In recent blogs, we’ve been extolling the virtues of exercise – whether you’re recovering from injury, living with arthritis pain, or facing a major operation like knee joint replacement (“TKR”).
It’s true, of course, that exercise can be very difficult if you’re struggling with joint pain. So the general mantra is to do what you can within the bounds of what’s comfortable and appropriate for your own body. But the benefits of exercise to overall joint health are pretty clear. For example…
Blood flow – a healthy circulation transfers oxygen and nutrients to the soft tissues in your joints
Bone strength – activity stimulates bone-building chemicals and helps to ward off osteoporosis
Strain reduction – losing excessive weight can make a major difference to the pressure on your joints
Muscle strength – stronger muscles provide better support for a painful or damaged knee
Exercise and knee replacement
That last point is especially important if you’re thinking about a knee replacement. Perhaps this type of surgery has only recently come onto your radar. Or maybe you’re on the waiting list for a new knee right now and reading as much as you can about it.
Either way, you’ve probably begun to hear a lot about how important it is to build up your muscles. Not just after the operation but, if possible, in the run-up to surgery too.
That’s because your new knee will need support as you recover. And you will also want to maintain a good range of motion in your knee as your body adjusts to it. After all, a knee replacement operation only replaces the surfaces of your joint. It doesn’t replace the surrounding muscles. So it makes sense to invest in your muscle strength in order to promote a strong recovery.
What kinds of exercises do physios recommend?
Short answer: the specific exercises you do before and after surgery will depend on your own context. That is, your age, your pain thresholds, your relative fitness and capabilities, and so on. But what might they look like? Below are three common examples for building strength and stability. (Please note they’re for general guidance only; be sure to follow the advice that your physiotherapist will tailor for you before and after surgery.)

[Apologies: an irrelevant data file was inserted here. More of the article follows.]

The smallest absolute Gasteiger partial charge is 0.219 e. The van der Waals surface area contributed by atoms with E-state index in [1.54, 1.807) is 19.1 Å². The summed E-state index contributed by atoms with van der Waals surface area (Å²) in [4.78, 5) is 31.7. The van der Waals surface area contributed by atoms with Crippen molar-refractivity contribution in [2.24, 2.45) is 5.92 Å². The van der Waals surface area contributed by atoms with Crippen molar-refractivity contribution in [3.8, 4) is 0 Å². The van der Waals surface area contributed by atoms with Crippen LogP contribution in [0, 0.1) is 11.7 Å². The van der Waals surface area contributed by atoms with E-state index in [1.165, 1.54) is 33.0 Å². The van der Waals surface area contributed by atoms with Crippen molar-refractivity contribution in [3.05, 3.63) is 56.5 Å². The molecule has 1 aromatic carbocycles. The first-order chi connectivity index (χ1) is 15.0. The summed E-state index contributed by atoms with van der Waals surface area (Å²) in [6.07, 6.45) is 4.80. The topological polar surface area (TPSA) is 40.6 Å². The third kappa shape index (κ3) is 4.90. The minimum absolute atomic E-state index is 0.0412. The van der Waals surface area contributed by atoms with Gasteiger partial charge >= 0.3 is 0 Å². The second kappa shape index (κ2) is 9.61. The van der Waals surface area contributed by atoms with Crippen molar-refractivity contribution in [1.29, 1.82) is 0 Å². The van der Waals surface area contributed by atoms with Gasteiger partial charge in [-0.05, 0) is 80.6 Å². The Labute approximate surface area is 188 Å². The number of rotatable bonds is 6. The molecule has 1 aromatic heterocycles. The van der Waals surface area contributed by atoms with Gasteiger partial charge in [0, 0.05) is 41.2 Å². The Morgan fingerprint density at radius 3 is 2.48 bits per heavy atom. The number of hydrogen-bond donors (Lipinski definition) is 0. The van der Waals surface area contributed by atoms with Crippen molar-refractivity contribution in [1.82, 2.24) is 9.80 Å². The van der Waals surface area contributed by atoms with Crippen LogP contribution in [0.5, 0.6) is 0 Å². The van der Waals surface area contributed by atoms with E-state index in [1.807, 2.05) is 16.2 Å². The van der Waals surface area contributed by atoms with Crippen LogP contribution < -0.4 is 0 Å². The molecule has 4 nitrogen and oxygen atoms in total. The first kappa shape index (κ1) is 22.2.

These exercises target the quadriceps, hips and abdominal muscles. The patient begins by lying on their back, arms held flat against the floor or bed. They move their (unoperated) leg up into a bent position (this gives some support during the exercises). The other leg is then gently raised – kept straight, without bending – until it’s about 25cm (10 inches) above the floor. You might hold this position for five seconds or so, before gently returning the leg to the floor.
These exercises focus on bringing stability to the joint and improving your range of motion. They can be done sitting or lying down:
Sitting – The patient sits in a straight-backed chair, back straight and both feet on the floor. They raise one leg gently upwards and straighten it out above the floor, holding it for 5-10 seconds if they’re able to
Lying – The patient lies on their back, with one leg bent and the other flat against the floor or bed. They then slide their heel away from their bottom until the leg straightens, before sliding it back to return to the original position
Squats are great for strengthening hamstrings, glutes and quadriceps, which help to bring control and stability to your knees. The gentlest way to do them is with a chair as support. The patient stands behind a sturdy, straight-backed chair. Holding the top of the chair rest, they slowly squat down so the weight goes into the heels. If it feels comfortable, you might hold this position for 5-10 seconds before returning to the original, straight position.
And finally… Being realistic
Although muscle strength and flexibility are important for recovery, we need to be realistic about what’s achievable – especially when chronic knee pain is a daily struggle. It’s better to do the little you’re able to do, stay persistent and try not to compare your own recovery journey with others’. As we’ve said before, a very short walk may be better than no walk at all. A gentle swim is likely to be more beneficial than a painful 2km run. Your knees will thank you for the exercise you can give them – but not for overdoing it.
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Are you suffering from persistent knee pain? If so, it’s important to have it properly investigated. You can do that here in the clinic by booking an appointment with us. We’ll make sure you’re seen, examined and treated as soon as possible.